Project Oasis – New Directions for Children, Youth, Adults and Families
Project OASIS targets young immigrants aged 12 to 19 years living in Winnipeg who are members of, or likely to join, criminal gangs. Most participants are male refugees from various African countries. The project meets a key goal of the Youth Justice Fund: to rehabilitate and reintegrate young offenders through measures outside the formal court process. OASIS features a ”wrap-around” approach to case management and provides access to a wide range of services:
- academic support to improve school performance and attendance;
- family support;
- mental-health assessment and treatment (through both in-house and community resources);
- training in literacy, numeracy, computer skills and English;
- recreational activities;
- life-skills training; and
- employment resources and assistance with job placements.
The evaluation focused on a two-year period beginning in June 2008.
Upon admission to OASIS, an in-depth, collaborative assessment was conducted of each participant. Participants, along with family members, corrections staff and project staff, were involved in assessments and helped to create customized intervention plans, which typically included referrals to assistance agencies.
Specific plans for each family were also developed and implemented. These plans usually included group counselling and referrals to job and educational services.
In many cases, existing services were inadequate because they could not accommodate youths from foreign cultures. The variety of languages spoken by participants — 14 in all — often made communication difficult.
Partners from both the private and public sectors made important contributions. By 2010, OASIS had forged a total of 126 partnerships with schools, health and social agencies and independent businesses. Private companies comprised 40 percent of OASIS partnerships, providing job opportunities and legal services.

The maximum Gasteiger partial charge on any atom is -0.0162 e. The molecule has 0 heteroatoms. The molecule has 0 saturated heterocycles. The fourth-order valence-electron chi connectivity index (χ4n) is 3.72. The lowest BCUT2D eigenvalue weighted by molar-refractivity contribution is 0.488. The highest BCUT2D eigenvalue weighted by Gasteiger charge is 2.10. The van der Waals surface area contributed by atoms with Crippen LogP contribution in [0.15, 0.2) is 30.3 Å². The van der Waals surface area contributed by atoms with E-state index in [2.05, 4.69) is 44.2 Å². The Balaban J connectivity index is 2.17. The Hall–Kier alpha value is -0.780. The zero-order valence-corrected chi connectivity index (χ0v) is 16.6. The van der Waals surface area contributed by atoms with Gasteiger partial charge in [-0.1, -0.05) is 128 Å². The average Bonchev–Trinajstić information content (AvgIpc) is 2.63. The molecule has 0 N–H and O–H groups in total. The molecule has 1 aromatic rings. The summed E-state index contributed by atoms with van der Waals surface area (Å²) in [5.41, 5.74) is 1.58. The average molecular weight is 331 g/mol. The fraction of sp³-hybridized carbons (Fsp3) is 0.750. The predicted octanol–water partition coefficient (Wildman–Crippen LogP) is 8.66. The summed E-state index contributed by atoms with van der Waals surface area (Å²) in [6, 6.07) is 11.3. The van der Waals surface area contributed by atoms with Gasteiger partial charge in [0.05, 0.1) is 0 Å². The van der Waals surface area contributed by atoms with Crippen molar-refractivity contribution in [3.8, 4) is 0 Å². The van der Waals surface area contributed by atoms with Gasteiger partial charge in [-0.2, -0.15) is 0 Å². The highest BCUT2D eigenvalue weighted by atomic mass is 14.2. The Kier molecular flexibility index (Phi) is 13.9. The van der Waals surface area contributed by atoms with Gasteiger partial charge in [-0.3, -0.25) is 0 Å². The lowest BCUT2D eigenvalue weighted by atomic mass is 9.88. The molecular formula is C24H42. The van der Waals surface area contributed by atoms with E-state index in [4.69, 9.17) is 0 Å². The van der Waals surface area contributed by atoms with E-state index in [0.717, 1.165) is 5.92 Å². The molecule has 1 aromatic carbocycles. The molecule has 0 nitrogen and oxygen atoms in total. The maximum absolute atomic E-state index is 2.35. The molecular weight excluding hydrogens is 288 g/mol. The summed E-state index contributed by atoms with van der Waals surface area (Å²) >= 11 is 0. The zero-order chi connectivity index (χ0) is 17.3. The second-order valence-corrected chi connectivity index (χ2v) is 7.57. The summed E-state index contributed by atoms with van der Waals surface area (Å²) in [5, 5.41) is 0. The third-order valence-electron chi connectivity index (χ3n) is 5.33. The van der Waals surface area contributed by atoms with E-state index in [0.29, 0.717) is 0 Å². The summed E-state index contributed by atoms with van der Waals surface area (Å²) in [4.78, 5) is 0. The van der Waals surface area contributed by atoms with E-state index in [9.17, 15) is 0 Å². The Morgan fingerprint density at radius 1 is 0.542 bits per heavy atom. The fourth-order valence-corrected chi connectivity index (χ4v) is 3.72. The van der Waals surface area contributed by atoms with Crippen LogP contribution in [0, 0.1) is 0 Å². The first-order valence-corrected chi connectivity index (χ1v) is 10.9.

The assessment focused on the period of June 2008 to June 2010, and included both quantitative measures and qualitative evidence. During the assessment period, OASIS provided support to 34 youths and 24 families. The assessment indicated that the project successfully served its priority population through the provision of a variety of services, notably mentoring, employment support and placements, recreational activities and life-skills training. During the assessment period, the number of participants attending school increased by 39 percent.
A focus group involving five OASIS participants was held in December 2010. Most participants indicated that OASIS had helped them find employment and access the supports they needed to stay in school or secure the basic necessities of life. Participants also described the ongoing challenges they faced in trying to change their behaviour.
It should be noted that OASIS hired a graduate of the project in 2010. The youth had thrived under the project and attended Red River College.
OASIS served the unique needs of youth refugees in contact with the justice system. Many participants struggled with mental-health issues as a result of trauma suffered in their native countries.
Community partnerships were key to the success of the project. The support provided by private companies — often in the form of job opportunities — was particularly valuable.
- Acquiring a permanent office was essential. It took more than six months for the project to secure office space; during this time, the project struggled.
- Community partnerships were essential to meeting the particular needs of participants.
- The project placed heavy demands on staff. Many participants experienced the dramatic emotional swings often associated with post-traumatic stress disorder.
- It can take months to earn the trust of participants.
The OASIS project succeeded in delivering effective services to the target group. It has also established a network of community partners willing to help reintegrate young offenders.
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